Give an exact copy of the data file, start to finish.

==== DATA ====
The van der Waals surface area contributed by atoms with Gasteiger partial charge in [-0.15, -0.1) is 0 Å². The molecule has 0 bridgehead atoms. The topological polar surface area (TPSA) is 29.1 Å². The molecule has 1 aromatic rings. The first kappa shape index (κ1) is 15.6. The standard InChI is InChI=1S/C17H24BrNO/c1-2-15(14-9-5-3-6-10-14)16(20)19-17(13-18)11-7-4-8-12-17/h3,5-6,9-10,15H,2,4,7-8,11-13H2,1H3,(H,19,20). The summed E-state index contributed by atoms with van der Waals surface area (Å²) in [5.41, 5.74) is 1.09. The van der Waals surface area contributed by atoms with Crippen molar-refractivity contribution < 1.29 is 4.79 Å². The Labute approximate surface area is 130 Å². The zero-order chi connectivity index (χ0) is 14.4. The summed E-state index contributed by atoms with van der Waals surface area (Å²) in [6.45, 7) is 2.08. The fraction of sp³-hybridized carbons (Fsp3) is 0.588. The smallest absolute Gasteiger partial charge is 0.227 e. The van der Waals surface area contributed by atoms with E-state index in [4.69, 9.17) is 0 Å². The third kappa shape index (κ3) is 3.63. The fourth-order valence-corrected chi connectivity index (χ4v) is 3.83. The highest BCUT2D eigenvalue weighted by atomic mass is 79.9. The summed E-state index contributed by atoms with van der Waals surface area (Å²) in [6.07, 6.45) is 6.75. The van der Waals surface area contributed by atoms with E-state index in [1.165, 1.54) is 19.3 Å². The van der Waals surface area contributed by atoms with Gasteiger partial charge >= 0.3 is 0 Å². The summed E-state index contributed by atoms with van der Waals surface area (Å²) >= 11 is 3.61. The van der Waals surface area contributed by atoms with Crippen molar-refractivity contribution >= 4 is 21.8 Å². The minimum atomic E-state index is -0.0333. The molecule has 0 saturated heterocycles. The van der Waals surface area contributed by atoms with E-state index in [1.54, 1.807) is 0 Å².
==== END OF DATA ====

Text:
The van der Waals surface area contributed by atoms with Gasteiger partial charge in [-0.15, -0.1) is 0 Å². The molecule has 0 bridgehead atoms. The topological polar surface area (TPSA) is 29.1 Å². The molecule has 1 aromatic rings. The first kappa shape index (κ1) is 15.6. The standard InChI is InChI=1S/C17H24BrNO/c1-2-15(14-9-5-3-6-10-14)16(20)19-17(13-18)11-7-4-8-12-17/h3,5-6,9-10,15H,2,4,7-8,11-13H2,1H3,(H,19,20). The summed E-state index contributed by atoms with van der Waals surface area (Å²) in [5.41, 5.74) is 1.09. The van der Waals surface area contributed by atoms with Crippen molar-refractivity contribution < 1.29 is 4.79 Å². The Labute approximate surface area is 130 Å². The zero-order chi connectivity index (χ0) is 14.4. The summed E-state index contributed by atoms with van der Waals surface area (Å²) in [6.45, 7) is 2.08. The fraction of sp³-hybridized carbons (Fsp3) is 0.588. The smallest absolute Gasteiger partial charge is 0.227 e. The van der Waals surface area contributed by atoms with E-state index in [4.69, 9.17) is 0 Å². The third kappa shape index (κ3) is 3.63. The fourth-order valence-corrected chi connectivity index (χ4v) is 3.83. The highest BCUT2D eigenvalue weighted by atomic mass is 79.9. The summed E-state index contributed by atoms with van der Waals surface area (Å²) in [6.07, 6.45) is 6.75. The van der Waals surface area contributed by atoms with E-state index in [1.165, 1.54) is 19.3 Å². The van der Waals surface area contributed by atoms with Gasteiger partial charge >= 0.3 is 0 Å². The summed E-state index contributed by atoms with van der Waals surface area (Å²) >= 11 is 3.61. The van der Waals surface area contributed by atoms with Crippen molar-refractivity contribution >= 4 is 21.8 Å². The minimum atomic E-state index is -0.0333. The molecule has 0 saturated heterocycles. The van der Waals surface area contributed by atoms with E-state index in [1.54, 1.807) is 0 Å².